I was a teacher on 9/11/2001 in a public high school in Illinois.
When the towers fell, millions of school kids watched nothing else for days on end. Ours didn’t. Not because we didn’t think it was important. It was. We weren’t ignoring reality.
It was a brand new school, and the TVs weren’t hooked up. We talked about it, processed, even wrote some poetry, but then we moved on and resumed normalcy.
We live in a hyper-connected world where people’s tragedies and struggles go viral, where we can be reached anytime, anywhere – by strangers as well as friends. While being informed and aware is a good thing, I fear that we are unwittingly hurting the mental health of our kids and young people – not to mention ourselves.
We weren’t made for this.
We weren’t made to be accessible 24/7 over Snapchat and sending tweets to hundreds (thousands, millions) of people outside of our inner circle.
We weren’t made for the constant barrage of scandal, strife, and suffering.
We weren’t made for the body shaming, the sex glorification, the objectification that’s all over the screens we harness to ourselves.
We weren’t made for the comparison game – who has what, is going where, is the best at this.
and the truth is, no one has done a long-term study of the impacts of this technology revolution, of having the world at your fingertips from a very young age. They haven’t completed the longitudinal studies because the technological advances and modern “conveniences” are outpacing the science of what’s happening to our minds, our nervous systems, and our relationships.
Some say technology is great – embrace it. Online learning, constant connectivity — it’s the wave of the future, and you don’t want to be left behind.
Others caution moderation, like the AAP, which sets suggested screen time limits for children and teenagers.
There are studies,
though, about dopamine in the brain and how addictive it can be.
There are studies linking even one hour a day of screen time to anxiety, depression, and poor task completion, and yet… we give kids laptops and tablets in schools and call it progress.
And then there’s personal experience. I see my kid struggle with impulse control once he’s been in front of a screen for too long. I see him struggle to self-regulate and to emerge from the techno-zone.
What Works for Us (kids age 8, 5, & 5)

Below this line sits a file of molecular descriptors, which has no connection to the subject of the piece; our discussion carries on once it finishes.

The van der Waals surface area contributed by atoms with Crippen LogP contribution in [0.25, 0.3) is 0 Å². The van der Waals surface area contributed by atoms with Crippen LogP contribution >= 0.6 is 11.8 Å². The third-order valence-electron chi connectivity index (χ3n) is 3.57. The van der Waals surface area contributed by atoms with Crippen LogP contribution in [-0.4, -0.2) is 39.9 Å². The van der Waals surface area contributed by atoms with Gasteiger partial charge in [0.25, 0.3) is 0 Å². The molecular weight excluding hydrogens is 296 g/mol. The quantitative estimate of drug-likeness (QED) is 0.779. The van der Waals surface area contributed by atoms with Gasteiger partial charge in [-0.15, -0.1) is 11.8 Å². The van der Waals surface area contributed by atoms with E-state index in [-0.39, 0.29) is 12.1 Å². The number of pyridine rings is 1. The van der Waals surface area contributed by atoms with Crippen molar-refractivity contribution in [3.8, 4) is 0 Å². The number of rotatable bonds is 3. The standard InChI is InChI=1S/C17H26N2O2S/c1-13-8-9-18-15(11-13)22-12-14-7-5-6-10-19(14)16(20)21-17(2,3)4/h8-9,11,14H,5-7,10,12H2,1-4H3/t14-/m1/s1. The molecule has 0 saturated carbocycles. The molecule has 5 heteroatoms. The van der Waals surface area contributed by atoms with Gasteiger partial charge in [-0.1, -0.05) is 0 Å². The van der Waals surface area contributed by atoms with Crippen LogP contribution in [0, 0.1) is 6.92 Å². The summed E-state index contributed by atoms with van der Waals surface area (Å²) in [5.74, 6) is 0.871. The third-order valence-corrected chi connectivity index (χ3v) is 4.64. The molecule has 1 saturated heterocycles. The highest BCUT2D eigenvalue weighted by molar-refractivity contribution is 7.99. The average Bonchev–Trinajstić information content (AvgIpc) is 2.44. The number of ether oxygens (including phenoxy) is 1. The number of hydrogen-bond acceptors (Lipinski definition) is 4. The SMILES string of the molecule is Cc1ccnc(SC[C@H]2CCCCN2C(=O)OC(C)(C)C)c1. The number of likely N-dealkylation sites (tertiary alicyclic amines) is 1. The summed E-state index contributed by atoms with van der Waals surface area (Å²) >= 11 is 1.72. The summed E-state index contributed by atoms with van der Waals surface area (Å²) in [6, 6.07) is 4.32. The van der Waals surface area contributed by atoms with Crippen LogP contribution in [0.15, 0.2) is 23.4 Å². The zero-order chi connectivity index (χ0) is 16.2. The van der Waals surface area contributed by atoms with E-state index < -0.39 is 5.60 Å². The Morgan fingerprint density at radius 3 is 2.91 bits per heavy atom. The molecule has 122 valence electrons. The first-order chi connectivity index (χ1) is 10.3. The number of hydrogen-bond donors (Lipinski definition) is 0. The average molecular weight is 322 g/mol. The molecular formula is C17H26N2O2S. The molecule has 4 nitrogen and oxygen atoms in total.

Every family needs to look at their own unique situation and set their own ground rules. Here’s what we’ve currently found helpful:
- No screens before noon (except for video chats with family)
- Family ownership of devices (we have one computer, one iPad, one TV, and they only are used with express permission from the parents)
- Pre-approved shows or apps in public areas only
- Limits of 20-30 min at a time, no more than 1 hour a day, and some days none at all — they are not entitled to screens
As the kids get older, I’m sure these guidelines will change, but for now, it’s what we’ve chosen.
My kids are only 3 generations removed from my rural farmer grandpa who didn’t even have a TV until he was an adult. Physiologically speaking, our brains are wired for that slower pace.
We were made to connect deeply with a small group of trusted family and friends.
We were made to live life in a community where we tackle hardship together.
We were made to celebrate who we are, take care of ourselves, and be around people who appreciate us with no strings attached.
We were made to live in a diverse group where everyone contributes what they can, and the fastest, smartest, and prettiest is no more valued than the most mechanically minded or the gentlest caregiver.
People may say we’re sheltering our kids, not exposing them to the “real world”, but really we’re rationing. Just like those solar eclipse glasses let us look into the sun without hurting our eyes, we’re looking at the long-term health and development of our kids and what’s best for them.
Some kids are more sensitive than others. Some are more resilient. We can’t expect them all to have the same needs.
It’s impossible to shield them from all the heartache this world has to offer, but it is hopefully possible to support them, to help them develop healthy attitudes toward technology and our global village, and to see them thrive as independent adults in this brave new world.
This post has been part of the Hoagies’ Gifted Blog Hop about Parenting iGen.